China’s yuan hits 15-year low after official guidance breaches key level


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SHANGHAI — China’s yuan hit a near 15-year low against the dollar on Tuesday, after the central bank fixed the official guidance rate at its lowest level since the global financial crisis of 2008.

Prior to market opening, the People’s Bank of China (PBOC) set the midpoint rate at 7.2081 per dollar, the lowest since Jan. 24, 2008. That was 313 pips or 0.43% weaker than the previous fix of 7.1768.

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Currency traders took the official guidance’s breach of the key 7.2 per dollar level to mean that authorities would allow further yuan weakness.

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The onshore yuan opened at 7.3201 per dollar and quickly touched 7.3280, the lowest level since Dec. 26, 2007. It last traded at 7.3075 as of 0246 GMT, 25 pips weaker than the previous late session close.

The yuan’s weakness reflected recent U.S. dollar strength, along with downbeat Chinese economic data and COVID disruptions, analysts at OCBC Bank said in a note.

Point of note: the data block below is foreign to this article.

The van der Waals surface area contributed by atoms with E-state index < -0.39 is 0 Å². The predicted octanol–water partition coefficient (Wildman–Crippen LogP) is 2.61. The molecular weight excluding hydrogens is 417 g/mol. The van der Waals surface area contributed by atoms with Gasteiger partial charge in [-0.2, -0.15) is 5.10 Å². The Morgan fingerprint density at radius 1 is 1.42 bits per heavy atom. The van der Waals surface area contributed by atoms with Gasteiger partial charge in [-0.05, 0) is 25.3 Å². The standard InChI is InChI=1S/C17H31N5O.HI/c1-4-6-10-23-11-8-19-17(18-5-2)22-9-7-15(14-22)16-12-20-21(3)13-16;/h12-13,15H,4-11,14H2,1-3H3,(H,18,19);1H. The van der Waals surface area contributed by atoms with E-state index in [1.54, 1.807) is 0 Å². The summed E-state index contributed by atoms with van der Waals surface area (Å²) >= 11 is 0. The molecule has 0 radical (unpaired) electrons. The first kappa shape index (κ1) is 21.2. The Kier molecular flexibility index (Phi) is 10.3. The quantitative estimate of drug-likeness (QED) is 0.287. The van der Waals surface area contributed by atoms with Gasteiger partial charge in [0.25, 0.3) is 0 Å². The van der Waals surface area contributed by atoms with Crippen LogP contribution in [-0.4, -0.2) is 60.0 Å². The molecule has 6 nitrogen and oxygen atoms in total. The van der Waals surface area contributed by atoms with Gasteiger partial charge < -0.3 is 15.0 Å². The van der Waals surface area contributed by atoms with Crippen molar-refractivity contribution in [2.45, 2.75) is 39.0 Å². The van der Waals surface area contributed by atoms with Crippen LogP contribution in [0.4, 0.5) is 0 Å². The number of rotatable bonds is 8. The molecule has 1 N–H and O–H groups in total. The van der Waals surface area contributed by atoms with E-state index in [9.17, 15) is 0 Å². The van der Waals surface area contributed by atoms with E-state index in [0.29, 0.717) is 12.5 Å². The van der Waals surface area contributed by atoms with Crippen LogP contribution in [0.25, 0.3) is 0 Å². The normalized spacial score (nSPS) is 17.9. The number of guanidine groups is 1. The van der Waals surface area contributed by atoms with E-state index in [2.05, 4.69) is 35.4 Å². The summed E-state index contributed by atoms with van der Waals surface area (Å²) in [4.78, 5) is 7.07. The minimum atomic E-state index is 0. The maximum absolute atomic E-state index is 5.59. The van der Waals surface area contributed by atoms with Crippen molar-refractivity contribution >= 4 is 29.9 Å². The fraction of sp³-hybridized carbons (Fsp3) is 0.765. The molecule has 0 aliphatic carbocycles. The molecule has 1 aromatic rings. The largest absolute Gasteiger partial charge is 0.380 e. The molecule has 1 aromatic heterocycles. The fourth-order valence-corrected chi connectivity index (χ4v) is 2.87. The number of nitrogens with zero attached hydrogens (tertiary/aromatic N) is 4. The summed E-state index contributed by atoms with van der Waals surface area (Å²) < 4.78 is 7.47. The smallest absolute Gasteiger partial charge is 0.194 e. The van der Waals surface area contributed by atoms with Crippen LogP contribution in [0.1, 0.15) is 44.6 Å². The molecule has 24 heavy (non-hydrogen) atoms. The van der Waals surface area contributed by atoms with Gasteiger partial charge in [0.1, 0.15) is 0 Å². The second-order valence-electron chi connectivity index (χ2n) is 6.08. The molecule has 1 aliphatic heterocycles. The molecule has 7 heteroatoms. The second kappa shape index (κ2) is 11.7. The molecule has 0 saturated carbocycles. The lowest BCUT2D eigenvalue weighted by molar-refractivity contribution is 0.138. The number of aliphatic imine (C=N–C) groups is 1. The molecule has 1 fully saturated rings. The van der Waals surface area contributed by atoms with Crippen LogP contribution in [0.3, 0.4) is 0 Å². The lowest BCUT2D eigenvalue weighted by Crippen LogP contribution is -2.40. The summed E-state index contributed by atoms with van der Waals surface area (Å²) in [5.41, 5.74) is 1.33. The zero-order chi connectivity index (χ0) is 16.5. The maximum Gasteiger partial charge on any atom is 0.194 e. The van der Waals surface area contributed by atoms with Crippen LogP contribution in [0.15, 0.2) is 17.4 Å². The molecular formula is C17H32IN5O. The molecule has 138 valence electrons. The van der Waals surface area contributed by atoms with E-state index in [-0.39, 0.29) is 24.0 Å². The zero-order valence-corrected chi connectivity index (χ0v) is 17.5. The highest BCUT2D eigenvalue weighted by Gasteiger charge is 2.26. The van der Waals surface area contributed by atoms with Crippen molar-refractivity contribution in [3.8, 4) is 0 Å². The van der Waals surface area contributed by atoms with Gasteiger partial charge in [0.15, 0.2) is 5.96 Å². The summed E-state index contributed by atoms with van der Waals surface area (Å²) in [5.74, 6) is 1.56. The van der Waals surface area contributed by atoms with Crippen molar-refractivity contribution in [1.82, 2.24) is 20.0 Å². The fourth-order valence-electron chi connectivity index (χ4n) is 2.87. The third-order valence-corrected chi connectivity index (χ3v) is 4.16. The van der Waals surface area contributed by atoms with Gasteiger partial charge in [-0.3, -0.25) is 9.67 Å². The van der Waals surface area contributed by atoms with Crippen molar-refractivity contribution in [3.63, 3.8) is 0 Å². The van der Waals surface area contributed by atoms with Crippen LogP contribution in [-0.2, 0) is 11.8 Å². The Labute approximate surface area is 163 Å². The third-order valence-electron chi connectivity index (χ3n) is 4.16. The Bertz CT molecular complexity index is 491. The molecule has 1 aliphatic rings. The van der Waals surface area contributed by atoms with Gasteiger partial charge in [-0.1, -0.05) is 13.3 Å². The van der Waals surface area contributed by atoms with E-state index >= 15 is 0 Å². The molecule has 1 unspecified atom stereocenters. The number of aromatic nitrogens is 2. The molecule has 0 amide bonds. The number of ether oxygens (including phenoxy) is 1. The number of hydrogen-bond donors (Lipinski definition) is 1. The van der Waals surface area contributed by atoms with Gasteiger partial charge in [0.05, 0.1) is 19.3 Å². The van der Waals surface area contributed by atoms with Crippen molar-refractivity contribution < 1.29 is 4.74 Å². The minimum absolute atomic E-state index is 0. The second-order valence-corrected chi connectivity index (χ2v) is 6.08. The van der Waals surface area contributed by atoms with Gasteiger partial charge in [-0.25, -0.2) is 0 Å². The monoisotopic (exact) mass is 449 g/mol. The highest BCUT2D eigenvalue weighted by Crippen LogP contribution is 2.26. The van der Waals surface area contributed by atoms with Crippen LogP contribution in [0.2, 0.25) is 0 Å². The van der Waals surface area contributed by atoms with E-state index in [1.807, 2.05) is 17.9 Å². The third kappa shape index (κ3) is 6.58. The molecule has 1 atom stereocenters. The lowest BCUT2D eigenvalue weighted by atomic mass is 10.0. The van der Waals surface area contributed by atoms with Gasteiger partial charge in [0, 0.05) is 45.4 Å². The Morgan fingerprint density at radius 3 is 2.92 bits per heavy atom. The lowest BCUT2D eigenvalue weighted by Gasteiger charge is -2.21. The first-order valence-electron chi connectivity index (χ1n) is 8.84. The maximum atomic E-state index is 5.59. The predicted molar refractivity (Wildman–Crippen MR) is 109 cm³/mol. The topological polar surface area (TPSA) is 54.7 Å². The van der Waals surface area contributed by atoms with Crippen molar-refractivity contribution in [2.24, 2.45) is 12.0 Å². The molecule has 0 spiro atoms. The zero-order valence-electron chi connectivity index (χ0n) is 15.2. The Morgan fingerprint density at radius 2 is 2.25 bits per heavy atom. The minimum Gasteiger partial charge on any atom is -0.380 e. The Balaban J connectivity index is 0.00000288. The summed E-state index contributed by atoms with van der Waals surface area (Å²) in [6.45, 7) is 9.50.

The Federal Reserve’s aggressive monetary tightening has supported the greenback and U.S. yields in recent months, and investors were eyeing a monetary policy meeting this week for fresh clues on the future pace of rate hikes.

“Tightening COVID prevention and temporary lockdown measures could raise more concerns over China’s economic growth,” the analysts added, noting the next supportive level for the yuan could be 7.4 per dollar.

China’s COVID-19 curbs forced the temporary closure of Disney’s Shanghai resort on Monday, while production of Apple Inc iPhones at a major contract manufacturing facility could drop by 30% in November due to coronavirus restrictions, a source told Reuters. (Reporting by Winni Zhou and Brenda Goh; Editing by Ana Nicolaci da Costa)


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